Why is it acceptable for AMD to enter such a systems business? Because Pensando is planning to replace network equipment with a server card, and server cards are the responsibility of any vendor that already sells server hardware, including CPUs and GPUs. AMD can sell these solutions directly to high-volume CSPs, bypassing traditional network customers altogether. For the enterprise space, AMD is likely to partner with the likes of HP Enterprise (HPE), Dell (DELL) and Lenovo (OTCPK:LNVGF) (OTCPK:LNVGY) – partners who are happy to start in the networking sector and push servers with AMD processors, GPUs, FPGAs and network processors.

In other words, Pensando seems like a great fit for AMD due to the technology transition that is about to happen in the networking space. Once the fit is established, the next big question is valuation. AMD is paying $1.9 billion, a hefty sum for a 4-year-old company. With an estimated annual revenue rate of around $100 million, you could argue that AMD is paying too much. However, Pensando is not a small company and its customer base is impressive. The company has so far raised $313 million, has around 500 employees, delivered various solutions and already boasts major design wins. We can see from PR so far that major customers endorsing the company include: Microsoft (MSFT) Azure, IBM (IBM) Cloud, Oracle (ORCL) Cloud, Equinox, HP, Dell, NetApp ( NTAP) and Goldman Sachs (GS).

Prem Jain, co-founder and CEO of Pensando, says the company has already shipped over 100,000 rigs to its customers. That’s an impressive customer base for this class of solutions. The strong enterprise and cloud traction also suggests that revenue is set to rise sharply over the coming quarters and years. High double-digit and even triple-digit growth rates seem possible.

While Marvell, Nvidia, and Intel all currently offer Smart NIC and DPU solutions to the CSP space, it seems there are no peers for Pensando. In other words, Nvidia and Intel have no one to acquire to recreate similar customer traction, especially on the enterprise side. The deal also appears to put AMD ahead of Intel and Nvidia in terms of this class of networking solutions, especially in the Enterprise segment. Neither Pensando nor AMD have shared Pensando’s roadmap, and it’s unclear how these companies’ next-gen technologies will compare. However, given the pedigree of the founders, what they have accomplished, and current customer appeal, the company is unlikely to have a weak track record.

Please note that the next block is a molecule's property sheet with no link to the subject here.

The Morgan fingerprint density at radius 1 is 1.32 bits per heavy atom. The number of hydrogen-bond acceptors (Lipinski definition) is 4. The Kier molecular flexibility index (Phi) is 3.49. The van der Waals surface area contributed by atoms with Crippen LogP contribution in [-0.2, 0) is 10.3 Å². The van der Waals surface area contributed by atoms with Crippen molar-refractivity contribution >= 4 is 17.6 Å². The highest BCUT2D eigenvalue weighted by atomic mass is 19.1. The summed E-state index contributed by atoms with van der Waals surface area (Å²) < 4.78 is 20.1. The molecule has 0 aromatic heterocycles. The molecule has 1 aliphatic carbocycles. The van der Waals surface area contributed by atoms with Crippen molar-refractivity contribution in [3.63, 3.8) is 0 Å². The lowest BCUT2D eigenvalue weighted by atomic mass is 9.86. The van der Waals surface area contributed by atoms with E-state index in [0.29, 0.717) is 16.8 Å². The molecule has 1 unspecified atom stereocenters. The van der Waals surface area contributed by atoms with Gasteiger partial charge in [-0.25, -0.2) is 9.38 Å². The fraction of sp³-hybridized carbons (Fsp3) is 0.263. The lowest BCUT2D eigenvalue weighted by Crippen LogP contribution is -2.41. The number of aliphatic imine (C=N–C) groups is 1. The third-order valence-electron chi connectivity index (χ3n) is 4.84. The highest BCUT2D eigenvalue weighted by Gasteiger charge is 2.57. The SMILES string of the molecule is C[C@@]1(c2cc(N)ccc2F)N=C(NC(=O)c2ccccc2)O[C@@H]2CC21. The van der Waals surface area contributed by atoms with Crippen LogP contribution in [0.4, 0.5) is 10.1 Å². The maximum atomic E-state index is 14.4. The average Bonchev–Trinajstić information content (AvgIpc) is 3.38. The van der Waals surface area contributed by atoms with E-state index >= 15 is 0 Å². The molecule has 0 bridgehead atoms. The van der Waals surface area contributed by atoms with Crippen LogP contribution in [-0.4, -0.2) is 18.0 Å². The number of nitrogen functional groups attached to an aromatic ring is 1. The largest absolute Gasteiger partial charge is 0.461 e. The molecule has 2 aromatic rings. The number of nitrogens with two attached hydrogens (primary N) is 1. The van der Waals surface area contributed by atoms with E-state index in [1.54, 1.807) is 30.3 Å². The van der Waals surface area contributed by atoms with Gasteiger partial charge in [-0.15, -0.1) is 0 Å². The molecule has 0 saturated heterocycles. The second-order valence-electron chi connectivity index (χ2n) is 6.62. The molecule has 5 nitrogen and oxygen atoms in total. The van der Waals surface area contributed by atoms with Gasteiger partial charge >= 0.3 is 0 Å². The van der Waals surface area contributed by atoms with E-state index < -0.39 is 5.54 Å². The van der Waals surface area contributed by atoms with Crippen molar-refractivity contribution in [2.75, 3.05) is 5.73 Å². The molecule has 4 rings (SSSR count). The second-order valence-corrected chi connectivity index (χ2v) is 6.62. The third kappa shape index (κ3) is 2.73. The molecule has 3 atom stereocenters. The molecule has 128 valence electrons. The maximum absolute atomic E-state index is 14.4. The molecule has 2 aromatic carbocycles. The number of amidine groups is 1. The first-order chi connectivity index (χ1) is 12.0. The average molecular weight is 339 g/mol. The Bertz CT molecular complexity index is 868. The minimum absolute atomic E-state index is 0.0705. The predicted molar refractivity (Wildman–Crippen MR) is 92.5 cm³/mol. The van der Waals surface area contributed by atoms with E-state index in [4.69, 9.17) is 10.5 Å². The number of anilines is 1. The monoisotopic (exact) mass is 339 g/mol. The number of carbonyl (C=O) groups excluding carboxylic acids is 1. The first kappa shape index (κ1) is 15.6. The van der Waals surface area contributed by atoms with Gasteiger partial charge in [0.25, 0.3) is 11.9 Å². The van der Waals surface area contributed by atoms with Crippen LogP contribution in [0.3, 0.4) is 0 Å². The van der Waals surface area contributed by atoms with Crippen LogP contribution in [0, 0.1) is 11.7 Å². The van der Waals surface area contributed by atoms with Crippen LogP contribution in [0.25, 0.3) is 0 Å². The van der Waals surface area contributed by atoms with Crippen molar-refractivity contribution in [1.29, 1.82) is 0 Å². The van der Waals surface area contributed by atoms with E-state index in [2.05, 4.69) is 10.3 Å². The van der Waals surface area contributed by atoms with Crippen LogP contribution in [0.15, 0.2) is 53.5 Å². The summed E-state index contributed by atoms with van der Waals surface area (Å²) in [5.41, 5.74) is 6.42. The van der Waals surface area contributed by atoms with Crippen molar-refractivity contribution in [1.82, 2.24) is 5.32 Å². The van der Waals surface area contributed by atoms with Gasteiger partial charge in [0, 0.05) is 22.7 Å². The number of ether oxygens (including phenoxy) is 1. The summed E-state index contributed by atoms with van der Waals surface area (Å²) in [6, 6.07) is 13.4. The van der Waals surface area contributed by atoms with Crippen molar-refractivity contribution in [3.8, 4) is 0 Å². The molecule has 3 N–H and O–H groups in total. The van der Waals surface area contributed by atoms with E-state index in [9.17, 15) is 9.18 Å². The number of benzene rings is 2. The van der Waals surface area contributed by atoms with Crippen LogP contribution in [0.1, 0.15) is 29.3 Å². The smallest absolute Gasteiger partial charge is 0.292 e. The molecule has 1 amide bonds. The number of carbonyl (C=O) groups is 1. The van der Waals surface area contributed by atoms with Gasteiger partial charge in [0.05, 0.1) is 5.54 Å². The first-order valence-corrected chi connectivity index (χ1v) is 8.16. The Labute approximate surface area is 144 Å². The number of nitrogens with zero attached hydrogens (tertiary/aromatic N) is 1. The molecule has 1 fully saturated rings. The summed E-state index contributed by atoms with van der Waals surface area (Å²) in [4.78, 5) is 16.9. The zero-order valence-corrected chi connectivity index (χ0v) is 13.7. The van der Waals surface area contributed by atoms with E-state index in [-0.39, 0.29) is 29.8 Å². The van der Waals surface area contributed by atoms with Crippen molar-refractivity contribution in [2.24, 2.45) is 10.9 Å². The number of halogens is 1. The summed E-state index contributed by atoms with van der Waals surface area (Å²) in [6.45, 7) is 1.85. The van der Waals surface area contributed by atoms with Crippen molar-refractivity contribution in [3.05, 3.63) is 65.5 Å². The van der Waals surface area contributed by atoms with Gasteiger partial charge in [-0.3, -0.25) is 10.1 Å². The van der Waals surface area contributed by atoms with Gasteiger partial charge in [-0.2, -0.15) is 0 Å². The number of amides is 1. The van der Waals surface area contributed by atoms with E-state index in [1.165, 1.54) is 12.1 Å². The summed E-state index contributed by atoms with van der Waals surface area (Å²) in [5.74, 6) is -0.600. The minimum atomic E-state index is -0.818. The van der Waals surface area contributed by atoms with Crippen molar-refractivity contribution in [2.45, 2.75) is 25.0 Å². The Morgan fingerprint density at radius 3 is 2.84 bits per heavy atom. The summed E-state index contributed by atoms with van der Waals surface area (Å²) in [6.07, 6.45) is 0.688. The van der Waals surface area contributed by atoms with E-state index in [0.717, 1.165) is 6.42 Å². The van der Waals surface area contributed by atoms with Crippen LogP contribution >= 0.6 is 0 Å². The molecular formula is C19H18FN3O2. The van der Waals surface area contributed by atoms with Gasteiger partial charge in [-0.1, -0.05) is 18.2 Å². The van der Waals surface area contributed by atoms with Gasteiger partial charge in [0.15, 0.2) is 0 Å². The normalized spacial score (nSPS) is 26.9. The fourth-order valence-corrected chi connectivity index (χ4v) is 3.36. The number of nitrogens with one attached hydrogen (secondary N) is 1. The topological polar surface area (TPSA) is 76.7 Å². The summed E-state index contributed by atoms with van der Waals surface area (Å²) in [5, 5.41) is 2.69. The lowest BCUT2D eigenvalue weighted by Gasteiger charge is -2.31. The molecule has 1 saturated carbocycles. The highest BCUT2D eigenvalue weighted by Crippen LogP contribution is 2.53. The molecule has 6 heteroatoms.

Going forward, Pensando will significantly diversify AMD’s networking and DPU offerings. Could AMD have done the same with Xilinx? The answer is a resounding “no”. One thing to keep in mind with Xilinx products is that while FPGAs can deliver high performance, they require knowledge of the FPGA to program the necessary functions. This kind of expertise is not something low-volume customers have, which limits Xilinx usage to a few high-volume cloud and edge customers. The size of the FPGA also limits the possible number of functions that can be programmed. Comparatively, Pensando’s ARM-based products are much easier to program for cloud and enterprise customers and allow for a much wider range of solutions. With AMD’s CPU and GPU sales and service ecosystem, Pensando should be able to further accelerate its deployments.

Given the factors discussed above, while $1.9 billion may seem expensive today, the deal may be worth it if the combined companies deliver on their promise of growth. Integrating Pensando into AMD should also be straightforward, as there are unlikely to be many in-fighting or turf issues. We can be fairly certain that AMD will integrate Pensando into AMD’s operations and financials before the next analyst day.

Financially, the operation should weigh slightly on the results of the second quarter due to the integration costs and the relatively modest current income. However, given the likely strong growth, Pensando should be a solid revenue contributor later this year and in subsequent years.

All things considered, Pensando is a solid acquisition for AMD because it opens up a much wider TAM and allows AMD to be at the forefront of new data center and enterprise network architectures. AMD is touting itself as an increasingly formidable data center and enterprise game and it’s an exciting development for investors.